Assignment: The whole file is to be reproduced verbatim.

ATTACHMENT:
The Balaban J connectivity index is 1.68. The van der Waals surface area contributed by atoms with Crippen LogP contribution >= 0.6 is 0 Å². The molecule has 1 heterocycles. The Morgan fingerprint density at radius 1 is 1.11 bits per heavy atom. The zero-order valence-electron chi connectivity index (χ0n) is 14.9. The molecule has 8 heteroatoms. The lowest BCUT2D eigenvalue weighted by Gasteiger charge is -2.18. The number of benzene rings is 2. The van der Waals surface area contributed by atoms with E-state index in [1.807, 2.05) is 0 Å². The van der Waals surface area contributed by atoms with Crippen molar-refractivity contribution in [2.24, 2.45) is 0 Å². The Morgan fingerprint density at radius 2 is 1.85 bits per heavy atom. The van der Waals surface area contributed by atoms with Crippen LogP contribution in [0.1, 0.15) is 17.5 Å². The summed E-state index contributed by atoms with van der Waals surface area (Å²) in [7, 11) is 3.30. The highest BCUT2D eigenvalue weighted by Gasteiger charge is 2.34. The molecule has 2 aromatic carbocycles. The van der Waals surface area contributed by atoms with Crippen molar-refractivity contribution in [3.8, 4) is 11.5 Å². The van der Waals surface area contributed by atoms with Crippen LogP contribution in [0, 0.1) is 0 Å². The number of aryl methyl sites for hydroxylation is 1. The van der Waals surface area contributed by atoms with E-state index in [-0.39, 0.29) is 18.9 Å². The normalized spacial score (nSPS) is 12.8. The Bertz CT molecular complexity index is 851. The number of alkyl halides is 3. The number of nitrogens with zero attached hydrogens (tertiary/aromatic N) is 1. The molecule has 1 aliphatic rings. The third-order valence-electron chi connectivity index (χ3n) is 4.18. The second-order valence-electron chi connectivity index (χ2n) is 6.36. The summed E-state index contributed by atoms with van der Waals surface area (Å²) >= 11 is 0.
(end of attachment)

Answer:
The Balaban J connectivity index is 1.68. The van der Waals surface area contributed by atoms with Crippen LogP contribution >= 0.6 is 0 Å². The molecule has 1 heterocycles. The Morgan fingerprint density at radius 1 is 1.11 bits per heavy atom. The zero-order valence-electron chi connectivity index (χ0n) is 14.9. The molecule has 8 heteroatoms. The lowest BCUT2D eigenvalue weighted by Gasteiger charge is -2.18. The number of benzene rings is 2. The van der Waals surface area contributed by atoms with E-state index in [1.807, 2.05) is 0 Å². The van der Waals surface area contributed by atoms with Crippen molar-refractivity contribution in [2.24, 2.45) is 0 Å². The Morgan fingerprint density at radius 2 is 1.85 bits per heavy atom. The van der Waals surface area contributed by atoms with Crippen LogP contribution in [0.1, 0.15) is 17.5 Å². The summed E-state index contributed by atoms with van der Waals surface area (Å²) in [7, 11) is 3.30. The highest BCUT2D eigenvalue weighted by Gasteiger charge is 2.34. The molecule has 2 aromatic carbocycles. The van der Waals surface area contributed by atoms with Crippen molar-refractivity contribution in [3.8, 4) is 11.5 Å². The van der Waals surface area contributed by atoms with Crippen LogP contribution in [0, 0.1) is 0 Å². The number of aryl methyl sites for hydroxylation is 1. The van der Waals surface area contributed by atoms with E-state index in [-0.39, 0.29) is 18.9 Å². The normalized spacial score (nSPS) is 12.8. The Bertz CT molecular complexity index is 851. The number of alkyl halides is 3. The number of nitrogens with zero attached hydrogens (tertiary/aromatic N) is 1. The molecule has 1 aliphatic rings. The third-order valence-electron chi connectivity index (χ3n) is 4.18. The second-order valence-electron chi connectivity index (χ2n) is 6.36. The summed E-state index contributed by atoms with van der Waals surface area (Å²) >= 11 is 0.